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Early Flowering Perennials
by Jan Mather
November 10, 1999

For devoted prairie gardeners-as for compulsive golfers-much pleasure lies in the anticipation of spring. Dreary cold winter days dissolve into lighter mornings and evenings, and drifts of snowdrop anemones, bluebells and primroses, hint of the drama yet to unfold.

If you've always thought that the gardening season doesn't begin until the long weekend in May, you're in for a pleasant surprise. There is great variety among the early flowering perennials that will extend the enjoyment of the prairie's brief, but delightful spring. Many of which can be planted as soon as the soil has warmed.

For naturalizing under shrubs and trees, in sun or shade, consider snowdrop anemones (Anemone sylvestris). These Siberian natives produce an abundant display of nodding, pure white, scented 5 centimeter (2 inch) flowers, which are held above mounds of dark green foliage. They reach a height of 30-40 centimeters (12-15 inches), spread readily by underground stems and self-seed. If they become too aggressive in the garden, divide them in early spring and share the bounty with friends.

In the wild garden there are few perennials as lovely as Virginia bluebells, or Mertensia virginica, as they are botanically known. These showy early bloomers are about 60 centimeters (2 feet) in height, and produce nodding clusters of- you guessed it- bells, which are a pretty gentian blue. They prefer a rich, moist, organic soil and partial shade. To camouflage its foliage, which dies to the ground by midsummer, plant next to later-flowering perennials such as daylilies (Hemerocallis spp.) or cranesbill geraniums (Geranium spp.).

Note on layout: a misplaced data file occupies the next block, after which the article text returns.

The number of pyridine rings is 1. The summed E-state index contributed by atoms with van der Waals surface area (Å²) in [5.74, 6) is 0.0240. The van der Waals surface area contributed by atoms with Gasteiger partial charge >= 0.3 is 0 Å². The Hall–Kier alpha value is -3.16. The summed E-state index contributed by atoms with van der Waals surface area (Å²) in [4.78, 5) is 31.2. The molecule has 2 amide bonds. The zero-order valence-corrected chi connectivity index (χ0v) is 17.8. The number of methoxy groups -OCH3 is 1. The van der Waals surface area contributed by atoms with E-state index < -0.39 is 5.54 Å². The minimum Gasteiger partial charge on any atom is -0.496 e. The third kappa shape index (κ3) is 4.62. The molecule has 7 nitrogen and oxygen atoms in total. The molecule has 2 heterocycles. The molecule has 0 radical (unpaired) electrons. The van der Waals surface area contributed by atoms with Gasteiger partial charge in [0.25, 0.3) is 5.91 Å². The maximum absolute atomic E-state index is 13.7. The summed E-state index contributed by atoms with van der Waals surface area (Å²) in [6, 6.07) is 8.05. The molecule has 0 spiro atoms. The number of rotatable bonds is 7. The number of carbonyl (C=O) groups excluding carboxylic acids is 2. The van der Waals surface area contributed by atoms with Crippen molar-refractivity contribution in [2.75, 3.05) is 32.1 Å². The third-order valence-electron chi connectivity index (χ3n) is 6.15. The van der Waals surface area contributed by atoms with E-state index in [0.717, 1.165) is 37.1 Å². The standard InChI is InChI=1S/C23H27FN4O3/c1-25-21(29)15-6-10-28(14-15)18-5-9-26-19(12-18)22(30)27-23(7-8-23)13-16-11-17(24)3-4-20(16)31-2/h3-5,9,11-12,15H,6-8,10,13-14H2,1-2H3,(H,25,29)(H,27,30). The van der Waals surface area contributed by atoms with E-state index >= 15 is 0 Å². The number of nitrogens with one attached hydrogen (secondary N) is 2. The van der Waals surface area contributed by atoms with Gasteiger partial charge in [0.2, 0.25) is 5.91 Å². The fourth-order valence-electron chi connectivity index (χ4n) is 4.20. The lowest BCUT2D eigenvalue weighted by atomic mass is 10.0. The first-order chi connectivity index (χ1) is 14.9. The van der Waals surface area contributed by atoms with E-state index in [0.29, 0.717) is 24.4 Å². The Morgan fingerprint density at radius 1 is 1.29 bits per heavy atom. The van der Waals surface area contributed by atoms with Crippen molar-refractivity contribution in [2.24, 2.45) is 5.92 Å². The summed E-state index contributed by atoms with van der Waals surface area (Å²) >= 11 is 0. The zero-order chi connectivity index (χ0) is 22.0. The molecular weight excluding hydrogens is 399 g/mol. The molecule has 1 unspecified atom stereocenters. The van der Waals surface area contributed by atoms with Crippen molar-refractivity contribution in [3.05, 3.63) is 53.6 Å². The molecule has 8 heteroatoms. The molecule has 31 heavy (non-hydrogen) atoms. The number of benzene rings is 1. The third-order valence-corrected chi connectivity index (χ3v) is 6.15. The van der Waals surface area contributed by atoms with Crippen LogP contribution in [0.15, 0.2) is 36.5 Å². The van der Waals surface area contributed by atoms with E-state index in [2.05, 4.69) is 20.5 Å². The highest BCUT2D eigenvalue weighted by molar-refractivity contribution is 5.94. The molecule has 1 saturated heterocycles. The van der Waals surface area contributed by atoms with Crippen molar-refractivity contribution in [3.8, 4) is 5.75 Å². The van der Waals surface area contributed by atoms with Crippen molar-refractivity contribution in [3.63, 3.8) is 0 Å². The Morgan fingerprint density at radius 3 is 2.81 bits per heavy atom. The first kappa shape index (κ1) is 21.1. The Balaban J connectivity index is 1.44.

In Shakespeare's era, primroses (Primula spp.) were considered the flower of imagination, and believed to be magical, healthful and useful as a beauty treatment. But don't let their poetic past and delicate nature fool you. In a sheltered location with even moisture, plenty of mulch and an excessive amount of positive attitude, prairie gardeners can also enjoy these harbingers of spring. Two species to try are the drumstick primrose (Primula denticulata) and the Siebold primrose (Primula sieboldii). Like other primroses, they are most effective planted en masse in partial shade.

Another early flowering perennial is the Cypress spurge (Euphorbia cyparissias), which have narrow leaves and clusters of tiny, greenish-yellow bracts. Although it doesn't have quite the colourful ancestry of primroses, it gets top marks for its ability to thrive as a drought-tolerant ground cover.

Rock gardens shouldn't be without early colour either. Good choices include moss phlox (Phlox subulata), which produces low mat-forming white, pink, lavender blue, or carmine red flowers, and its white flowering companion rockcress (Arabis alpina). If you prefer the warm colour range, try perennial alyssum (Aurinia saxatilis). It will happily spill masses of bright golden flowers in full sun in well-drained soil.

Jan Mather - author of Designing Alberta Gardens, The Prairie Garden Planner and The Prairie Rose Garden Email: Jan Mather

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